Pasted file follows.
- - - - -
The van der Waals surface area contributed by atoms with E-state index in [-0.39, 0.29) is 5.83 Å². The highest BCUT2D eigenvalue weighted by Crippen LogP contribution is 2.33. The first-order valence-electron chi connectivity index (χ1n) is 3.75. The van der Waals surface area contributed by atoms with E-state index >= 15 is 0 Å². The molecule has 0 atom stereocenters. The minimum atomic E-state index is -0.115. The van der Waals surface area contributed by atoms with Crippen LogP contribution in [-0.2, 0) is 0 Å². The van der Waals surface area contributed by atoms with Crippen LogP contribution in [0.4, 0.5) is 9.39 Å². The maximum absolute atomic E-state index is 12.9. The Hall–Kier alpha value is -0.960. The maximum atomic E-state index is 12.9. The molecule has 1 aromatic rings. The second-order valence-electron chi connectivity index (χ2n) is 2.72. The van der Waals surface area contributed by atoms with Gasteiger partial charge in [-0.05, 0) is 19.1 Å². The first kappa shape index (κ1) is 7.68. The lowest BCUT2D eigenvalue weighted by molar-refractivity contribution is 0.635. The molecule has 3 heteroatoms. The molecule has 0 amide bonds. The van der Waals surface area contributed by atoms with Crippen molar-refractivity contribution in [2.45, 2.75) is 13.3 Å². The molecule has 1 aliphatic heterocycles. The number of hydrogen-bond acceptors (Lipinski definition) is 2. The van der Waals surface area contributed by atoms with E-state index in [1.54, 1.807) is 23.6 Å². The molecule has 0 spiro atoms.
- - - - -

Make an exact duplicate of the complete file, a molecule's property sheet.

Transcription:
The van der Waals surface area contributed by atoms with E-state index in [-0.39, 0.29) is 5.83 Å². The highest BCUT2D eigenvalue weighted by Crippen LogP contribution is 2.33. The first-order valence-electron chi connectivity index (χ1n) is 3.75. The van der Waals surface area contributed by atoms with E-state index >= 15 is 0 Å². The molecule has 0 atom stereocenters. The minimum atomic E-state index is -0.115. The van der Waals surface area contributed by atoms with Crippen LogP contribution in [-0.2, 0) is 0 Å². The van der Waals surface area contributed by atoms with Crippen LogP contribution in [0.4, 0.5) is 9.39 Å². The maximum absolute atomic E-state index is 12.9. The Hall–Kier alpha value is -0.960. The maximum atomic E-state index is 12.9. The molecule has 1 aromatic rings. The second-order valence-electron chi connectivity index (χ2n) is 2.72. The van der Waals surface area contributed by atoms with Gasteiger partial charge in [-0.05, 0) is 19.1 Å². The first kappa shape index (κ1) is 7.68. The lowest BCUT2D eigenvalue weighted by molar-refractivity contribution is 0.635. The molecule has 3 heteroatoms. The molecule has 0 amide bonds. The van der Waals surface area contributed by atoms with Crippen molar-refractivity contribution in [2.45, 2.75) is 13.3 Å². The molecule has 1 aliphatic heterocycles. The number of hydrogen-bond acceptors (Lipinski definition) is 2. The van der Waals surface area contributed by atoms with E-state index in [1.54, 1.807) is 23.6 Å². The molecule has 0 spiro atoms.